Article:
It has been my honor to be the faculty advisor to the Albany Law Review for the last fifteen years. Our law review, among the oldest student edited legal publications, (1) is also among the very best. This claim is not based on some ethereal or intangible reputation, but on solid data. Since annual comprehensive rankings began several years ago, the Albany Law Review has consistently been among the top several percent of all legal publications in the number of times it has been cited--i.e., the number of times it has served as a source or authority for legal scholars writing for other journals. (2) We are proud of that.
I am particularly proud of our members who are, of course, responsible for the law review's success. Members such as James Leary, our symposium editor who organized this event, and Seth Gilbertson, our editor-in-chief, are among those who deserve special mention. On behalf of them and the entire Albany Law Review, I welcome you to another exceptional symposium--an annual event sponsored by the Law Review. (3)
AN ANCIENT ISSUE
The subject of today's symposium is not only a hot political topic, but truly one of the critical issues of judicial decision making for the future of our fundamental law. And yet, placed in historical perspective, it is hardly new. It is part of an age-old debate in law and jurisprudence, political science and philosophy, and other areas of study as well.
The issue, concerning the consideration of foreign law in deciding questions and determining content of our own domestic law, is at least two millennia old. In ancient Greece, the relationship between internal and external law was the subject of intense scrutiny. (4) It had already been so by the time of Aristotle, who, in the 4th Century B.C., collected the constitutions of nearly 200 city states. (5) As he did with everything else, Aristotle classified them, critiqued them, contrasted them and identified common principles and practices and understandings of justice. (6) Passing from political science to legal philosophy, Aristotle distinguished between the particular law of each community or nation and the more universal law and commonly understood principles that crossed community lines and national boundaries. (7)
Not solely abstract theorizing, Aristotle lectured advocates arguing before judicial tribunals. Argue not simply the "the letter of the written [particular] law," he advised. Instead, insist upon [the] greater equity and justice" of common principles of universal law to "the full purpose of law." (8)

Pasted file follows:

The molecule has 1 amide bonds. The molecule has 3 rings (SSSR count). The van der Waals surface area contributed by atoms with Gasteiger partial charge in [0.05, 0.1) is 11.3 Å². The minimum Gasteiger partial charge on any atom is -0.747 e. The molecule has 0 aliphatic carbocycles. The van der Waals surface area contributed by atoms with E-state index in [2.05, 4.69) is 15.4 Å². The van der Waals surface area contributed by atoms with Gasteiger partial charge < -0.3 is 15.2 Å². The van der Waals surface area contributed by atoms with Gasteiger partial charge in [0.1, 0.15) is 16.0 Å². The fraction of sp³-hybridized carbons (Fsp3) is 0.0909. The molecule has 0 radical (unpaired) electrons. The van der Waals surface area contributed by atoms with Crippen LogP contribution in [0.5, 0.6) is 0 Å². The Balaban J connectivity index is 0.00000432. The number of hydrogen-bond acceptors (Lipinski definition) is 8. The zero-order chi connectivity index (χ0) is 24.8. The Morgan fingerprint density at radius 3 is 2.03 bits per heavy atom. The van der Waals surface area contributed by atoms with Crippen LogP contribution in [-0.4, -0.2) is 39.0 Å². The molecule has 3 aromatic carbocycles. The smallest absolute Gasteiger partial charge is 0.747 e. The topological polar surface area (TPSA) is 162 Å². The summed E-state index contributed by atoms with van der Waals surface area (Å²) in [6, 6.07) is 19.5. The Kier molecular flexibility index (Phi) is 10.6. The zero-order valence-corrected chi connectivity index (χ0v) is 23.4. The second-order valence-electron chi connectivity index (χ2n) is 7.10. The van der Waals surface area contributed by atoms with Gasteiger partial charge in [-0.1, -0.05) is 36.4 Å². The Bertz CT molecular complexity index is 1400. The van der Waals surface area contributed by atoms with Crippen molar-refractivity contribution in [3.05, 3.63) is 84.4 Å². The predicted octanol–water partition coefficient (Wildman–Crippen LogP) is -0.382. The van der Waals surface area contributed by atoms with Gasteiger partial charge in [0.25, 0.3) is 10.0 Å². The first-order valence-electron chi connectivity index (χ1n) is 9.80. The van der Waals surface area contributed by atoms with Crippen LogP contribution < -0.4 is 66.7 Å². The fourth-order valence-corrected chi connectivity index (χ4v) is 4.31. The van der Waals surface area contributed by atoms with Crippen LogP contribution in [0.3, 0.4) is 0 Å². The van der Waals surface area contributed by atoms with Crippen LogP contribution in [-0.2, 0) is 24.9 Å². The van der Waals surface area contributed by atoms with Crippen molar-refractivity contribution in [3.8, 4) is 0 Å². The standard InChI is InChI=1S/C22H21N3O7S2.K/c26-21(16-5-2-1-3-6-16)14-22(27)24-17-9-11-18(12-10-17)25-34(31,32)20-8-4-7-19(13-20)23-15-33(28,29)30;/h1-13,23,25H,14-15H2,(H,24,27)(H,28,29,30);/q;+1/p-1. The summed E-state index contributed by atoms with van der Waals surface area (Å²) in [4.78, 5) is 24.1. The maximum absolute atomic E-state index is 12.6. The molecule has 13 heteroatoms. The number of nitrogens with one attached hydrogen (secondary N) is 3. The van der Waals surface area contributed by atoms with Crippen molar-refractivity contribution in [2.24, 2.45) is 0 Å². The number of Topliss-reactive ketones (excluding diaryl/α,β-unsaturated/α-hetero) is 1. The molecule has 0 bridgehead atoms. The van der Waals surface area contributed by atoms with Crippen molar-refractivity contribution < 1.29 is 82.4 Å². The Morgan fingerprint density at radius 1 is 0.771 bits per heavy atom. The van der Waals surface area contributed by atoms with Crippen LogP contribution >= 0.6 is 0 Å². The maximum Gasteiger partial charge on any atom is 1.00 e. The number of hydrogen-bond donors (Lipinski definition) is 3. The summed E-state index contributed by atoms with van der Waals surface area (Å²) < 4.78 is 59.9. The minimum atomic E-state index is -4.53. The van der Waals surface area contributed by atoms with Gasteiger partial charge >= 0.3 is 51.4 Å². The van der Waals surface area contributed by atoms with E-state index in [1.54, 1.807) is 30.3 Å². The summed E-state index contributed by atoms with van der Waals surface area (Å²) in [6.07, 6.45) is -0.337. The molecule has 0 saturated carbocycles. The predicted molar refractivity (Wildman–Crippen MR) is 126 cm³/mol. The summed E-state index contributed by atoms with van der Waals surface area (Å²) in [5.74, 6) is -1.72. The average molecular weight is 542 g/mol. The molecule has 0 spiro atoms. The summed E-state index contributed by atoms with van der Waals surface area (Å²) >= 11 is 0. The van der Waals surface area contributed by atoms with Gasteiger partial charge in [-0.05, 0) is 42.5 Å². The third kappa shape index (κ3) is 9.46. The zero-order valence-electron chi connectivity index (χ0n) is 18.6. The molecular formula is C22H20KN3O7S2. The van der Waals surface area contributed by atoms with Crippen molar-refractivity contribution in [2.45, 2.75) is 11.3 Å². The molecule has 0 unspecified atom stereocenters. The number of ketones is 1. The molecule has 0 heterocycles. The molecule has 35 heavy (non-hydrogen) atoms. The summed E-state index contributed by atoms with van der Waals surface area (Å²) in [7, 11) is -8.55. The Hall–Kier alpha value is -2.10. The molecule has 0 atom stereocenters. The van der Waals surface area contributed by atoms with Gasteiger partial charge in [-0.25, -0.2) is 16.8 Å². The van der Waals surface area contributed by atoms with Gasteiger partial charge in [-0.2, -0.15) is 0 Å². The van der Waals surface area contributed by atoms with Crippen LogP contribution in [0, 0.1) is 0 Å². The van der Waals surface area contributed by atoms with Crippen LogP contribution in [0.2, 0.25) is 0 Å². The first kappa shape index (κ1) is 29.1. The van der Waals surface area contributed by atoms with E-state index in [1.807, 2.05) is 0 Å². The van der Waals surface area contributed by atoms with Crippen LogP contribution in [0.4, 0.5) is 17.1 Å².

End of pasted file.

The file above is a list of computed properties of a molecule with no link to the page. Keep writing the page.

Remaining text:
Of course, as we know, Aristotle eventually had to free from Athens to save his life, because he was suspected of foreign sympathies and of being insufficiently Athenian. (9)
But later in Rome, Aristotle's concept of local law informed by common principles gained increased currency--especially those such as Cicero who, incidentally, had studied in Athens prior to his emergence as Rome's greatest orator, lawyer and defender of constitutional government. (10) Moreover, as a practical matter, a rigid parochial law would have been unworkable for an empire like Rome that extended across diverse societies and cultures--each of whom had their own local law. (11) It was no great leap from this practical reality to Cicero's notion of jus gentium--legal principles common to civilized peoples and applicable not solely as a matter of relations with foreign peoples, but applicable also to the local or home law of the nation. (12)
On the other hand, the practical historical reality is that when it was in Rome's interest to enforce its own local laws and its sovereignty, it certainly did so, and often brutally so, regardless of grander notions about the common principles and practices of others. (13)
THE AMERICAN REPUBLIC
Nearly 2,000 years later, the Founders of our nation and Framers of our Constitution, were well versed in classical thought and history. (14) Indeed, those most prominent in drafting and debating the Constitution were graduates of a predominantly classical college education or were self-educated in the same classical texts (15)--including the works of Aristotle and Cicero. (16) Many of the delegates to the Constitutional Convention prepared themselves by reviewing ancient history and political theory, (17) and the convention proceedings and ratification debates are, not surprisingly, filled with references to the classics. (18) The...